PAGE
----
Selected Poems by Jenny Bornholdt (Victoria University Press, 2016), 208 pp., $40; Walking to Pencarrow: Selected poems by Michael Jackson (Cold Hub Press, 2016), 165 pp., $39.95
It is generally considered bad form for a reviewer to turn a review into a personal exposition, however the prescience of my relationship with Jenny Bornholdt’s poem ‘Make Sure’ came into play in an extraordinary way during the period I was reviewing her book, to an extent that I think the following may be forgivable. As a person who fell in love with a man who loves to go on solo and often off-track bush-bashing tramps, since first reading this poem ‘Make sure’ in the 1990s I’ve always loved it:
Make sure you fall in love with a man who you know will survive in the bush.
This way, when he is three nights overdue from his trip and the search
and rescue team is out looking for him and the helicopter has been called
back because the weather is closing in and they’re interviewing you on
television in a close-up camera shot, asking you what you think his chances
are – hoping you will cry and your lip will tremble – you can look them
straight in the eye and say you know he will be all right, he has had plenty
of experience and he knows what to do, he was carrying plenty of food and
warm clothing and he is strong.
Even if he is hurt, you know he will be all right.
He’s a fighter, you’ll say. He won’t give in.
But the weather is closing in, you must be worried, they’ll ask. You keep
your resolve. He will be all right, you say. I know he will.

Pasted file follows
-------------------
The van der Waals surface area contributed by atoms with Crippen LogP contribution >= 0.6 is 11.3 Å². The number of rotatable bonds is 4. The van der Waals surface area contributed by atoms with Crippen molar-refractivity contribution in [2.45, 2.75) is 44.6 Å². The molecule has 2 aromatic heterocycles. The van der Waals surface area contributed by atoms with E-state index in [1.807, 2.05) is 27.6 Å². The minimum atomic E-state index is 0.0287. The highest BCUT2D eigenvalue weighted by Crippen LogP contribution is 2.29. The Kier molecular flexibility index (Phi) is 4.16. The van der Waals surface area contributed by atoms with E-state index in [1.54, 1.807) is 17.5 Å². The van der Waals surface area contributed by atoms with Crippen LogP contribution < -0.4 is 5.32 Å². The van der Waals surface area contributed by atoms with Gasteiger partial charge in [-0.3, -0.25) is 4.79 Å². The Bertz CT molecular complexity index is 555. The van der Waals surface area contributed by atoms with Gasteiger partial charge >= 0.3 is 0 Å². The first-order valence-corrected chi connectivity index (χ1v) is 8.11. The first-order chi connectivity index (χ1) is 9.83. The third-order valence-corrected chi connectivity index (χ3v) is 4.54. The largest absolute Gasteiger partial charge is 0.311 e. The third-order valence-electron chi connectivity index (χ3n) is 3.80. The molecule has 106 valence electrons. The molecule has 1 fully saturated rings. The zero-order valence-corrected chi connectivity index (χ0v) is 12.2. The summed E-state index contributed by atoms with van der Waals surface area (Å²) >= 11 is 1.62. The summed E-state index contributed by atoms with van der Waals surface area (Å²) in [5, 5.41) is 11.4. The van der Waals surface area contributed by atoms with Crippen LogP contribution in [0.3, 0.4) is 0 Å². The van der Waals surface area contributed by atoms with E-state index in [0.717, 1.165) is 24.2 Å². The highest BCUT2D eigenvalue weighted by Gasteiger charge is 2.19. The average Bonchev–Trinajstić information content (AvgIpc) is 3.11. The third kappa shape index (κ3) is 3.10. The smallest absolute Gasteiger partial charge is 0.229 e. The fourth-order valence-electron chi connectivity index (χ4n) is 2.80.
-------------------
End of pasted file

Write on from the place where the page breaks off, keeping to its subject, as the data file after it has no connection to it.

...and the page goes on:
My husband Fraser always seemed to me the embodiment of the ‘he’ in Bornholdt’s poem: practical, sensible and confident in the wilds. However, on Saturday 15 November Fraser failed to return from an overnight tramp and I found myself in the position of having to call the police, who quickly enlisted a search and rescue team. All day, for the seven hours between when I first considered him missing to the time the search and rescue team found him, ‘Make sure’ went through my mind like a prayer, an incantation: ‘He will be all right, you say. I know he will’ going around and around my head.
This anecdote has a happy ending: he was all right, albeit wet, hungry and in pain after spending a stressful night in the bush with a broken ankle, stuck beside a swelling stream in the heavy rain. Bornholdt’s poem gave me an anchoring comfort during that awful day. In my gut I knew he would be all right, however much my mind wavered to all possible horrible alternatives.
Jenny Bornholdt’s poems often have this effect: like low-key, secular prayers or carefully contained hopes. The strength arises from the precision of her noticing, the nouns in her poems take on a heightened power, ‘the thingness of things’ as Joanna Margaret Paul referred to it. Bornholdt’s poetry builds on the solid interiority of Joanna Margaret Paul’s work. Both poets elevate the ordinary ‘stuff’ of life to a point where it holds intense significance.
Bornholdt also has a way of telling other people’s stories in her more narrative poems, whereby she doesn’t seem to steal the narrative, or the dignity, of the subjects but adds to both with her humour and great compassion. Bornholdt’s central message through Selected Poems seems to echo the famous Ian MacLaren adage, ‘Be kind, for every man [sic] is fighting a hard battle.’ From her friends and relatives to more random encounters, Bornholdt holds the same space for all who appear in her poems; she has a gentle and non-judging manner which offers great solace to the reader.